Monday, May 21, 2007

The Philosophy of Andy Warhol

Title: The Philosophy of Andy Warhol (From A to B and Back Again)
Author: Andrew Warhola (or course)
Date: 1975
Publisher: Harvest / Harcourt, New York
ISBN 0-15-671720-4
421 pages, paper

This book of Andy’s own musings has the minimalist red and white “soup can” cover (rather like my own “do ask do tell” black and white “Schindler’s List” type of cover). Inside, it has a discursive “James Joyce”-like introduction “B and I: How Andy Puts His Warhol On”, and then fifteen chapters on various topics, many of them related to “love” – without which one is nothing at all, according to that song around 1970.

Andy has a tendency to step outside of himself and split into different people, rather like what Clark Kent does in a particular episode of Smallville. So he has his alter egos who judge and manipulate his own life.

The chapters are rather like poetic ramblings, not quite a screed as there is no real manifesto. Andy is just being Warhol. Toward the end he writes in some very long, self-indulgent chapters that project is iconoclastic fantasies.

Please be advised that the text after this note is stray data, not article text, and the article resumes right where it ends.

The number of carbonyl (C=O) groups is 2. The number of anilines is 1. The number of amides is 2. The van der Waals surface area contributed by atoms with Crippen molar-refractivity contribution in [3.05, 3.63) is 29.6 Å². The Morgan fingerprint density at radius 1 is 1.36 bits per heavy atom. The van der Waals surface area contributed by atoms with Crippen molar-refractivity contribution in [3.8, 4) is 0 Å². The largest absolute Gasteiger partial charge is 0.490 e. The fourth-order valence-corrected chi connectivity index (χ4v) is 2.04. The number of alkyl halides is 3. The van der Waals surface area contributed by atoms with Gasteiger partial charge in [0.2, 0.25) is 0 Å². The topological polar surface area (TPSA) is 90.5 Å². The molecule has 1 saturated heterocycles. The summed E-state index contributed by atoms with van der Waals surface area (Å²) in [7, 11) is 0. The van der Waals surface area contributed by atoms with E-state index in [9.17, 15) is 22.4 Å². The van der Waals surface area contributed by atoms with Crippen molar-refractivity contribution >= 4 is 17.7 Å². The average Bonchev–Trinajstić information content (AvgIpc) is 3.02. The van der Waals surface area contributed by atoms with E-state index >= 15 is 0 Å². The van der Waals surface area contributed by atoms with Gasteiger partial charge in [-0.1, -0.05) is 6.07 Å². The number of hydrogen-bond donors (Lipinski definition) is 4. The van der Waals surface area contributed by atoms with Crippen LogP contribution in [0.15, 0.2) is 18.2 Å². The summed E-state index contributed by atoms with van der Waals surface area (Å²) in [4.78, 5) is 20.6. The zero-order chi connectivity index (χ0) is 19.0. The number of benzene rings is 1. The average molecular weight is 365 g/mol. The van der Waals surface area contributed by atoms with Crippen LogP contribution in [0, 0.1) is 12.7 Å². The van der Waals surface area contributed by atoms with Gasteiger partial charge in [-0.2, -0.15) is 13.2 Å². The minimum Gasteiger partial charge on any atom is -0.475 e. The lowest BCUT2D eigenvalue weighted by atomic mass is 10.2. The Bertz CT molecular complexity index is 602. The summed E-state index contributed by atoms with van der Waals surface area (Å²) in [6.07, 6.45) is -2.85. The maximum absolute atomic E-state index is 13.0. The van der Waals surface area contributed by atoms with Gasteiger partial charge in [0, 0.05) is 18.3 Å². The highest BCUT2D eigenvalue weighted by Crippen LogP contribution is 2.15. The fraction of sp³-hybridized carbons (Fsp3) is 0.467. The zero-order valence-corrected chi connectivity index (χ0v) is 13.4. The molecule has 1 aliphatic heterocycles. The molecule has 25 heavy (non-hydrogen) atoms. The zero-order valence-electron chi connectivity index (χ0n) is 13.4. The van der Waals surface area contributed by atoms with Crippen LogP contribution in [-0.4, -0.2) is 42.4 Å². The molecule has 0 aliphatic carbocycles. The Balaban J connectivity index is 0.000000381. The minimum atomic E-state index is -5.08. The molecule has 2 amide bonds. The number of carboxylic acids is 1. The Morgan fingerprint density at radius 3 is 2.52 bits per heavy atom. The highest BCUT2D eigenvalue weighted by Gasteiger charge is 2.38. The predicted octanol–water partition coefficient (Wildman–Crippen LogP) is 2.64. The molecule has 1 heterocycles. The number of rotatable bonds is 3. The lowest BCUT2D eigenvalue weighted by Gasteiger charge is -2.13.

But there are great, cute observations, not quite real feminine “insights”, throughout. Like, “In the 60s, everybody got interested in everybody else.” (P 25). Or, “Fantasy love is much better than reality love.” (P 45). That gets closer to his essence. Later “People’s famtasises qre what give them problems. If you didn’t have fantasies you wouldn’t have problems because you’d just take whatever was there” (p 55). He talks about drag queens and says that a man has to work very hard to pretend to be a woman. Later, he talks about work itself, about graduating from a personal artists to a businessman, whose associates eventually understand your vision and can take and run with it even without you. A man earlier than his time, he has an odd view of computers, which in his day were the emerging IBM mainframes. On p 111, he characterizes himself, with no apology, as a mama’s boy, a “butterboy.” He writes, “I think I’m missing some responsibility chemicals and some reproductive chemicals.”

He must deal with the reality that he is different, that others tend to demand interdependence from him (especially in the Pennsyvlania blue collar culture that raised him), and, to have his freedom, be must become a city person. Indeed he did. And then, he must change how people perceive things, with no male aggression.

This book is sold in the shop at the Andy Warhol Museum in Pittsburgh.

Related posts: Movie review.

Museum review.

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